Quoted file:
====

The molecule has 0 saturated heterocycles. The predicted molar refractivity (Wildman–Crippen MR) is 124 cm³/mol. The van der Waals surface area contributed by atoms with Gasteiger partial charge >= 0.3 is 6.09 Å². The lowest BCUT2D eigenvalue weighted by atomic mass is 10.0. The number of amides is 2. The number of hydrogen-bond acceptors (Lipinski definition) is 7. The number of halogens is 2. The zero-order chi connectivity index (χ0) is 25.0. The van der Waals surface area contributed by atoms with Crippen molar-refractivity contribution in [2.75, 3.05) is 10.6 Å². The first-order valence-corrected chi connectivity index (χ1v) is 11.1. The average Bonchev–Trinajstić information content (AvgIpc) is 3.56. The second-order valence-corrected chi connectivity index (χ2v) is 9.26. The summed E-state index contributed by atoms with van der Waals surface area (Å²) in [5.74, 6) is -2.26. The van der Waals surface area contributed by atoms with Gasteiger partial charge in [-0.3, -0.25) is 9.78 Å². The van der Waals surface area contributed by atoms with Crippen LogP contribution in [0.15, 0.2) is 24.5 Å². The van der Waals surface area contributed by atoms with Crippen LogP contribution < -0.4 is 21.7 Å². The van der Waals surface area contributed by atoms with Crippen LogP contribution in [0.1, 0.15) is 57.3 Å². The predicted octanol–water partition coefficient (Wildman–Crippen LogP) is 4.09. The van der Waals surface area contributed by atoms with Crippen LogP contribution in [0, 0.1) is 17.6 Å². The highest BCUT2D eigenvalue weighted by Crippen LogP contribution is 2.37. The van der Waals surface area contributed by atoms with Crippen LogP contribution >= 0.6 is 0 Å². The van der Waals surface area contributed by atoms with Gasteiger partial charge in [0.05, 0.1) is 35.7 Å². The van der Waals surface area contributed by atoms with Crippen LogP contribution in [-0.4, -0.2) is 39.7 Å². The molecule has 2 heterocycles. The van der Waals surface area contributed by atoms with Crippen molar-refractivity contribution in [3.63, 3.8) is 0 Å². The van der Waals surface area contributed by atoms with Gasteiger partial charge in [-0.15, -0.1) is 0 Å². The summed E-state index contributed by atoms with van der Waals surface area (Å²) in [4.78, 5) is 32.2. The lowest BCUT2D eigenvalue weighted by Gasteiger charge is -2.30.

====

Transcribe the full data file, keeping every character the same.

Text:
The molecule has 0 saturated heterocycles. The predicted molar refractivity (Wildman–Crippen MR) is 124 cm³/mol. The van der Waals surface area contributed by atoms with Gasteiger partial charge >= 0.3 is 6.09 Å². The lowest BCUT2D eigenvalue weighted by atomic mass is 10.0. The number of amides is 2. The number of hydrogen-bond acceptors (Lipinski definition) is 7. The number of halogens is 2. The zero-order chi connectivity index (χ0) is 25.0. The van der Waals surface area contributed by atoms with Crippen molar-refractivity contribution in [2.75, 3.05) is 10.6 Å². The first-order valence-corrected chi connectivity index (χ1v) is 11.1. The average Bonchev–Trinajstić information content (AvgIpc) is 3.56. The second-order valence-corrected chi connectivity index (χ2v) is 9.26. The summed E-state index contributed by atoms with van der Waals surface area (Å²) in [5.74, 6) is -2.26. The van der Waals surface area contributed by atoms with Gasteiger partial charge in [-0.3, -0.25) is 9.78 Å². The van der Waals surface area contributed by atoms with Crippen LogP contribution in [0.15, 0.2) is 24.5 Å². The van der Waals surface area contributed by atoms with Crippen LogP contribution < -0.4 is 21.7 Å². The van der Waals surface area contributed by atoms with Crippen LogP contribution in [0.1, 0.15) is 57.3 Å². The predicted octanol–water partition coefficient (Wildman–Crippen LogP) is 4.09. The van der Waals surface area contributed by atoms with Crippen LogP contribution in [0, 0.1) is 17.6 Å². The highest BCUT2D eigenvalue weighted by Crippen LogP contribution is 2.37. The van der Waals surface area contributed by atoms with Crippen LogP contribution >= 0.6 is 0 Å². The van der Waals surface area contributed by atoms with Gasteiger partial charge in [0.05, 0.1) is 35.7 Å². The van der Waals surface area contributed by atoms with Crippen LogP contribution in [-0.4, -0.2) is 39.7 Å². The molecule has 2 heterocycles. The van der Waals surface area contributed by atoms with Crippen molar-refractivity contribution in [3.63, 3.8) is 0 Å². The van der Waals surface area contributed by atoms with Gasteiger partial charge in [-0.15, -0.1) is 0 Å². The summed E-state index contributed by atoms with van der Waals surface area (Å²) in [4.78, 5) is 32.2. The lowest BCUT2D eigenvalue weighted by Gasteiger charge is -2.30.